Regal Red - Engine
This engine had really been abused by some truly ham fisted amateurs. My first clue was when what I thought was crusted dirt turned out to be a chunk of the top crankcase that had been broken off and then glued back in place with silicon. And while I knew that the top of the alternator housing had been damaged, I hadn't realised that what I could see was body filler as the aluminium had been caved in during a prior attempt to lever off the barrels.
The really sad part was the barrels themselves. The water jacket had been cracked in a couple of places, the gasket mating surfaces were in very poor shape and the threaded hole for the top stud had been broken and then extensively repaired.
Internally, the rest of the engine actually looked OK, with the only noticeable issue being the sprag clutch bearing for the starter. This was changed at engine 51822 from being a single row bearing to be two narrower bearings. In this photo you can see the needles of the old style bearing smeared in the bearing cage. The gear itself was also changed along with the included angle of the clutch. This is all detailed in Service Bulletin GT-4 which you can find here.
In the end, I decided to just get what I had repaired - not a cheap option by any means, but as the engine was the original one fitted to this frame I felt they should stay together. The repairs were done at Trillion Industries here in Calgary, and as with other work they have done for me, it was excellent.
The original crankshaft was put to one side and will likely go to the recycler as I prefer to use a later style crankshaft as used on the M/A/B. I discussed the reasoning behind this in the previous build and you can read about it here. I have a couple of rebuilt later style cranks on hand, done for me by Joe at RPM Services just south of Calgary. The rest of the engine will be refreshed with updated parts (rebuilt water pump, clutch boss and bearing, new style clutch plates, sprag clutch, new shouldered engine studs, etc.).
One thing I was interested in having done was to have the cases vapour blasted (also called vapour honing and aqua blasting). Few places offer this service here in Alberta, or Western Canada for that matter. Rene at DucatiMeccanica offer this service in Medicine Hat. He did a nice job, and the cases now look better than new ! I will still have to polish the bits that are supposed to be shiny, but that shouldn't be too difficult.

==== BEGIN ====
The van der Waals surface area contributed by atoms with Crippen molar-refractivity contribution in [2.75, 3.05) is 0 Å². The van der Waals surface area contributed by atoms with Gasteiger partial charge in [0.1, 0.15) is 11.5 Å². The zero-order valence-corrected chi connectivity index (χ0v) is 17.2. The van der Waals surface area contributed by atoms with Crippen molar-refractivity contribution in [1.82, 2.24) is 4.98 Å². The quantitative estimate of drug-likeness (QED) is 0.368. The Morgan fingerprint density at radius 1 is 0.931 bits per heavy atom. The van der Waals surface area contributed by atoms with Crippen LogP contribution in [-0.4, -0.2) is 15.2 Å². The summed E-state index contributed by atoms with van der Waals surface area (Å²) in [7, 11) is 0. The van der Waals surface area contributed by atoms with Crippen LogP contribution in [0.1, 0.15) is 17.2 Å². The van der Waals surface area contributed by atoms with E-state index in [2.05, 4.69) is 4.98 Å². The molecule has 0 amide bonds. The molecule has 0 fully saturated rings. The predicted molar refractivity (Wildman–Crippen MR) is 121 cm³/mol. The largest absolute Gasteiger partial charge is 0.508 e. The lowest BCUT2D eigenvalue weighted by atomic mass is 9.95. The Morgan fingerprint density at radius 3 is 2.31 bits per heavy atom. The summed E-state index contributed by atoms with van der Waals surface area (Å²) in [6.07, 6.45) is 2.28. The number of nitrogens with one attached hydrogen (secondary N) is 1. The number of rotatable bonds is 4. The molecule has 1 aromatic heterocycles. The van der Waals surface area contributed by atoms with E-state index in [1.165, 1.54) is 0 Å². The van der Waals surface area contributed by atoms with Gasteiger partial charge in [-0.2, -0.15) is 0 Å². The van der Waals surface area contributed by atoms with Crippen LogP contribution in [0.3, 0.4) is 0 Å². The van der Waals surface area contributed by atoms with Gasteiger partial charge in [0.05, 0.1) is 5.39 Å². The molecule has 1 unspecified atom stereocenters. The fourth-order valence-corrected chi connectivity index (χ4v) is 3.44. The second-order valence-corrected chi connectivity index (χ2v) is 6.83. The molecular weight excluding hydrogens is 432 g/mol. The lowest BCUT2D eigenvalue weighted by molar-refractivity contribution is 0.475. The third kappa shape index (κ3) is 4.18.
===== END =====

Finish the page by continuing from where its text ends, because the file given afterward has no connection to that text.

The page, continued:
I'm not a mechanic, and so for those out there who are mechanics most of this will be of little interest, but here are a few of the little bumps in the road I dealt with during the engine rebuild:
- When checking the head for flatness - it wasn't. Flat that is, so I spent a couple of hours lapping the head to the block using a fine valve grinding paste and light oil as a lubricant. The end result looked pretty good, so hopefully it will seal.
- Likewise the base of the block had been damaged by the previous owner and at one edge there was virtually no contact area for the base gasket to seal to. I built this up with JB Weld and then lapped the base of the block to get it as flat as possible. Some of the areas are marked by the arrow in the photo below.
- It is unusual to see all the plates burned blue, but they were so I replaced all of them. The plate at the top is a good one, then ones at the back are scrap. I also changed from the older style resin friction plates to the later style aluminium friction plates. The clutch basket itself was in good shape.
- I had the barrels bored to first over the the new replacement pistons checked for size and matched to the bores by Joe at RPM in Okotoks just south of Calgary. I have bought quite a few sets of pistons from CruzinImage out of Japan and they come as a set complete with gudgeon pin, clips and rings. When I went to fit the pistons, I could not fit the gudgeon pin clips on one piston and spent some time puzzling over why. After several minutes of faffing about, I pulled them all out to take a closer look and found one was longer than the rest ! I had a set of OEM gudgeon pins and fitted those instead, and I've sent the three CI ones back to see whether they will replace them. Other than their air inlet rubbers, this was the first time I've ever had a problem with CI product.
- I spent a couple of days sorting out oil injector pumps, and wrote about that at this link. I still have more work to do, but I do now have a pump I have some confidence in. I also repaired the injector oil lines, and an article about how I do that is available at this link.
When all was said and done, I had the engine ready to hang in the frame and after doing so took a few photos of what was starting to look like a real motorcycle.
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